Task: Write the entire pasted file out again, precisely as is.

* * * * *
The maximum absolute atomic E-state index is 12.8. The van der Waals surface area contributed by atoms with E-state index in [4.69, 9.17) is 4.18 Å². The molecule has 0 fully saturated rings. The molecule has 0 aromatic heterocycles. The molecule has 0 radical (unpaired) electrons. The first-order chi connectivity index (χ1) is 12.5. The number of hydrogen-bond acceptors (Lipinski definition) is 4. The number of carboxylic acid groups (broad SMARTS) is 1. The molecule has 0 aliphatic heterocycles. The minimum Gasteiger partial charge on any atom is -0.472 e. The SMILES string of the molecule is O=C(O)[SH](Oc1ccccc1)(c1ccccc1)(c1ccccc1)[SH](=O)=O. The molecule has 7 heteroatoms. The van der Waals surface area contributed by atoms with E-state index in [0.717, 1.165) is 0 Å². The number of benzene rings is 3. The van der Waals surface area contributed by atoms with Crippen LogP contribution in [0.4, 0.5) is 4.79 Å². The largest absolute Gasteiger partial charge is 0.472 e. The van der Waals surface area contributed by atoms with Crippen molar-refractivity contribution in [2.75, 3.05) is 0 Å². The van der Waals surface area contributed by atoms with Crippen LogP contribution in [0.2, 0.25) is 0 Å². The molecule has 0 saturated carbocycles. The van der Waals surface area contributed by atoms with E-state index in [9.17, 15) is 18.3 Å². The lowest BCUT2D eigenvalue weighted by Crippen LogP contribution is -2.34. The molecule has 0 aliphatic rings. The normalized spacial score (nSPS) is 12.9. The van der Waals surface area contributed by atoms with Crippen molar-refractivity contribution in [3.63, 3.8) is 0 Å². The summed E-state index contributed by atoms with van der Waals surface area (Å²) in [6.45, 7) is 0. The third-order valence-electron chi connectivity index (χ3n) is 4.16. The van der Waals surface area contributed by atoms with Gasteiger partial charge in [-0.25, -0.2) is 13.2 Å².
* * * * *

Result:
The maximum absolute atomic E-state index is 12.8. The van der Waals surface area contributed by atoms with E-state index in [4.69, 9.17) is 4.18 Å². The molecule has 0 fully saturated rings. The molecule has 0 aromatic heterocycles. The molecule has 0 radical (unpaired) electrons. The first-order chi connectivity index (χ1) is 12.5. The number of hydrogen-bond acceptors (Lipinski definition) is 4. The number of carboxylic acid groups (broad SMARTS) is 1. The molecule has 0 aliphatic heterocycles. The minimum Gasteiger partial charge on any atom is -0.472 e. The SMILES string of the molecule is O=C(O)[SH](Oc1ccccc1)(c1ccccc1)(c1ccccc1)[SH](=O)=O. The molecule has 7 heteroatoms. The van der Waals surface area contributed by atoms with E-state index in [0.717, 1.165) is 0 Å². The number of benzene rings is 3. The van der Waals surface area contributed by atoms with Crippen LogP contribution in [0.4, 0.5) is 4.79 Å². The largest absolute Gasteiger partial charge is 0.472 e. The van der Waals surface area contributed by atoms with Crippen molar-refractivity contribution in [2.75, 3.05) is 0 Å². The van der Waals surface area contributed by atoms with Crippen LogP contribution in [0.2, 0.25) is 0 Å². The molecule has 0 saturated carbocycles. The van der Waals surface area contributed by atoms with E-state index in [9.17, 15) is 18.3 Å². The lowest BCUT2D eigenvalue weighted by Crippen LogP contribution is -2.34. The molecule has 0 aliphatic rings. The normalized spacial score (nSPS) is 12.9. The van der Waals surface area contributed by atoms with Crippen molar-refractivity contribution in [3.63, 3.8) is 0 Å². The summed E-state index contributed by atoms with van der Waals surface area (Å²) in [6.45, 7) is 0. The third-order valence-electron chi connectivity index (χ3n) is 4.16. The van der Waals surface area contributed by atoms with Gasteiger partial charge in [-0.25, -0.2) is 13.2 Å².